like lost revenue. But readers might have scrolled right by a book with a price
tag, and if Book #1 is a hit, #2 will see an uptick in sales.
For me, promotion is much less fun than writing. Still, I never wanted to be
that author who writes only for the people who love me too much to care if I’m
any good. I have confidence in my writing ability, but I have to keep working
in terms of promotion. If you want to succeed, you should do the same. As I
said at the start, books don’t sell themselves.
Wednesday, October 10, 2018
Monday, September 17, 2018
Readers are smart people. We know that. Reading almost anything makes you learn things, even if they're not massively important things. Non-fiction is the most reliable source for learning, although you have to be careful whose nonfiction it is. Recent studies showed that reading fiction make a person more empathetic, presumably because you frequently put yourself in the place--even inside the head--of others and see life from viewpoints other than your own. (I enjoy writing the Sleuth Sisters Mysteries for that very reason: I have to think like each sister in order to tell the story the way she would see it.)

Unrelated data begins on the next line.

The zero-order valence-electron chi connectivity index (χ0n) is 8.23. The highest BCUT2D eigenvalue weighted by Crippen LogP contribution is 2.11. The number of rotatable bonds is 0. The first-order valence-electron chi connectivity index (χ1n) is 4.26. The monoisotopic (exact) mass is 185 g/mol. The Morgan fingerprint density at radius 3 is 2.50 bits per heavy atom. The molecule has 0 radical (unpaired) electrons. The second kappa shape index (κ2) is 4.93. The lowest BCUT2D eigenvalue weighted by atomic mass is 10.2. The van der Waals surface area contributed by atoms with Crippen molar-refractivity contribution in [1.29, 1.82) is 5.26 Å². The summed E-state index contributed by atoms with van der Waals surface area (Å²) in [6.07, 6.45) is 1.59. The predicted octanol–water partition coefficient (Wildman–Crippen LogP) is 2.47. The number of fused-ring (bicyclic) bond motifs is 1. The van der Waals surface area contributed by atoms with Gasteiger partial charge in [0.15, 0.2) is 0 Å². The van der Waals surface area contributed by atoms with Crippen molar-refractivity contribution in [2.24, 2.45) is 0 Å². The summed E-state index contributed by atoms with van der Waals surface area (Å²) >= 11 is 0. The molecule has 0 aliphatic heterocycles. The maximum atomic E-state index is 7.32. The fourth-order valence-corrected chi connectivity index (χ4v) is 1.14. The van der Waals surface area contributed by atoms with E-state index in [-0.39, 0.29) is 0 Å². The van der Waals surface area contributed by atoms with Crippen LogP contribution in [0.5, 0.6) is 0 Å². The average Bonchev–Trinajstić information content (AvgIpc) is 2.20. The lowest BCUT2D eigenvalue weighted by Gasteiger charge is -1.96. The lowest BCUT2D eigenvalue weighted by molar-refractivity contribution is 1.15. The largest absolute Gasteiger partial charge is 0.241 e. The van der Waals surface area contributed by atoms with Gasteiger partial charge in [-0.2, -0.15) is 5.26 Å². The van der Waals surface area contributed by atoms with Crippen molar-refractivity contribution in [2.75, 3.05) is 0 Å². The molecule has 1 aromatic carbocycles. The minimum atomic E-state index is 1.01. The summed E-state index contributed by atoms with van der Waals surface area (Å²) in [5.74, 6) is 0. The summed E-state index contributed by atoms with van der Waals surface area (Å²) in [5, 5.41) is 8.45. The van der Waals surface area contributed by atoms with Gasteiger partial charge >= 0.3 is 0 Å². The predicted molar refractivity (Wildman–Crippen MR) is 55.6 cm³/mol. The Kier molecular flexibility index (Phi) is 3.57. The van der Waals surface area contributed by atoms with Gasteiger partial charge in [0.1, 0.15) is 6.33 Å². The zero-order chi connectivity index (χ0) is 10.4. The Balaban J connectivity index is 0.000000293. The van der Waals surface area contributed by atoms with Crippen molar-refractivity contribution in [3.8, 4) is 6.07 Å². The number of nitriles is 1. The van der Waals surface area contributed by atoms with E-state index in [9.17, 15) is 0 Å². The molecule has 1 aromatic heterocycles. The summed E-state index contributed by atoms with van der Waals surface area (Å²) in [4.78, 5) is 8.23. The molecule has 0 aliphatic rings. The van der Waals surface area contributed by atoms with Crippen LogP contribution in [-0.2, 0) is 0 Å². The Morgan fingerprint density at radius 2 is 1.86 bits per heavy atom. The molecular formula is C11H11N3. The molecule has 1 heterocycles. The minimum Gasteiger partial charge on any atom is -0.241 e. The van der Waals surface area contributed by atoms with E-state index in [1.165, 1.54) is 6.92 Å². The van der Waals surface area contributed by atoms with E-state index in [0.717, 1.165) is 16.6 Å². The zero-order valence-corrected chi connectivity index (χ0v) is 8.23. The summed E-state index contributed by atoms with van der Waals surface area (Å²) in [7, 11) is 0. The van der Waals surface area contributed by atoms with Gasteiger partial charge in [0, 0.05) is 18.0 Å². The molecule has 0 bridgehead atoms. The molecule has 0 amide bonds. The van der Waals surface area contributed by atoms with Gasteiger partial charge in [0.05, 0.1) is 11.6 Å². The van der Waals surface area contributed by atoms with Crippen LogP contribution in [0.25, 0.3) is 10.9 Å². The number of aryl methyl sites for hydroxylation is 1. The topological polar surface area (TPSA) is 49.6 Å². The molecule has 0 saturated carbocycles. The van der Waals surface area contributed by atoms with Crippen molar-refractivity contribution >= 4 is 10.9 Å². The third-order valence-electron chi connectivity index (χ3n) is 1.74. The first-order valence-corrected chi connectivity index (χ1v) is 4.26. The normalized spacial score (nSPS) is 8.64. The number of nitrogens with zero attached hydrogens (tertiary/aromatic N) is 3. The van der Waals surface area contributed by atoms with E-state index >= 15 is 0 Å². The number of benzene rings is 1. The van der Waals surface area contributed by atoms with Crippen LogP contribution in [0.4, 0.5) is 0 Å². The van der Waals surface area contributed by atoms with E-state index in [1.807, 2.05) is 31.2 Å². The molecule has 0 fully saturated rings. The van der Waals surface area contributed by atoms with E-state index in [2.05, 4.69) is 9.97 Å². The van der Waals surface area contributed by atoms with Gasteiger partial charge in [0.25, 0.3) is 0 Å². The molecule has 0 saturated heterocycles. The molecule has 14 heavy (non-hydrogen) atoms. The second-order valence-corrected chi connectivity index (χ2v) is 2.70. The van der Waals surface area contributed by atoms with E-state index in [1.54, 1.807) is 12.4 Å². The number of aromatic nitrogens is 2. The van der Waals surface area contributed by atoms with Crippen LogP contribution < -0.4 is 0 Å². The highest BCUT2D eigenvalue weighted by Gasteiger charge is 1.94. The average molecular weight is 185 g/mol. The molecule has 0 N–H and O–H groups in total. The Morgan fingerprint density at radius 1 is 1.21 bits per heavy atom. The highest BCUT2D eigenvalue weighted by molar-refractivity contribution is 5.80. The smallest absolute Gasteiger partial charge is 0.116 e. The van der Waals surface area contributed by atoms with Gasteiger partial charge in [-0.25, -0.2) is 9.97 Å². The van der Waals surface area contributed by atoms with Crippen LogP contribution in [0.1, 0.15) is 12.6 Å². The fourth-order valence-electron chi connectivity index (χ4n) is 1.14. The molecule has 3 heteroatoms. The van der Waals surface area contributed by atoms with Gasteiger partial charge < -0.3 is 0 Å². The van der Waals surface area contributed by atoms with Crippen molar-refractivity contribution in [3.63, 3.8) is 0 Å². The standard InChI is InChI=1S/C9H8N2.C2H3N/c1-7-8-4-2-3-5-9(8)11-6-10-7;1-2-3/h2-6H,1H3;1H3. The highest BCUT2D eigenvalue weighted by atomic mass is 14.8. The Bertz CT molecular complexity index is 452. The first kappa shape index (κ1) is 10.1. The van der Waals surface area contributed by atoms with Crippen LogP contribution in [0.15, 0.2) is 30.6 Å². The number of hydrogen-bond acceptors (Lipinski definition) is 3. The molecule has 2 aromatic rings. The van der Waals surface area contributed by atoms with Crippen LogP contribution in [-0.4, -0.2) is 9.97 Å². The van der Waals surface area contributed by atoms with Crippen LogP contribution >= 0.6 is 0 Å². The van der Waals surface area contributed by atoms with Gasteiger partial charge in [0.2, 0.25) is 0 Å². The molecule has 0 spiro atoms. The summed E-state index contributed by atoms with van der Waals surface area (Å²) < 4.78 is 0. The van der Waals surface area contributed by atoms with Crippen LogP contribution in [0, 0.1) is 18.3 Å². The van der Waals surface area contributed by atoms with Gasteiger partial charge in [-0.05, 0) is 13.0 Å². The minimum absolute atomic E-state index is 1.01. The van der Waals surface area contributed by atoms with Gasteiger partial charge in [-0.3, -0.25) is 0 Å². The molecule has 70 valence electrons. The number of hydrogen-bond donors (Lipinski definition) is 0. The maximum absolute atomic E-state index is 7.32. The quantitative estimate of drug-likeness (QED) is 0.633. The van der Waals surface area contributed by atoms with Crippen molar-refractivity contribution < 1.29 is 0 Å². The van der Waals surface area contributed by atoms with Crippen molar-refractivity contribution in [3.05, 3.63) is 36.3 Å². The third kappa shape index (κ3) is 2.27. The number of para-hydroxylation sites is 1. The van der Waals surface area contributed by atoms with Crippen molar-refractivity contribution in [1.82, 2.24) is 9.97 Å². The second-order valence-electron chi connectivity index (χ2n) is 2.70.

We develop habits over time with our reading, and that's both good and bad. If you always read one genre and even one sub-genre, sooner or later you're going to end up in a rut. I've gone through quite a few phases in my lifetime. For a while I read lots of biographies and autobiographies. Then I read almost exclusively historical fiction. Now I read mostly mystery. A few years back I was forced to branch out, since I read aloud to someone who could no longer read for herself. That meant scientific stuff I'd never have chosen, Hollywood biographies (again, not my style), and sci-fi/fantasy like The Hunger Games and Twilight (waaaaay down my list of worthwhile reading).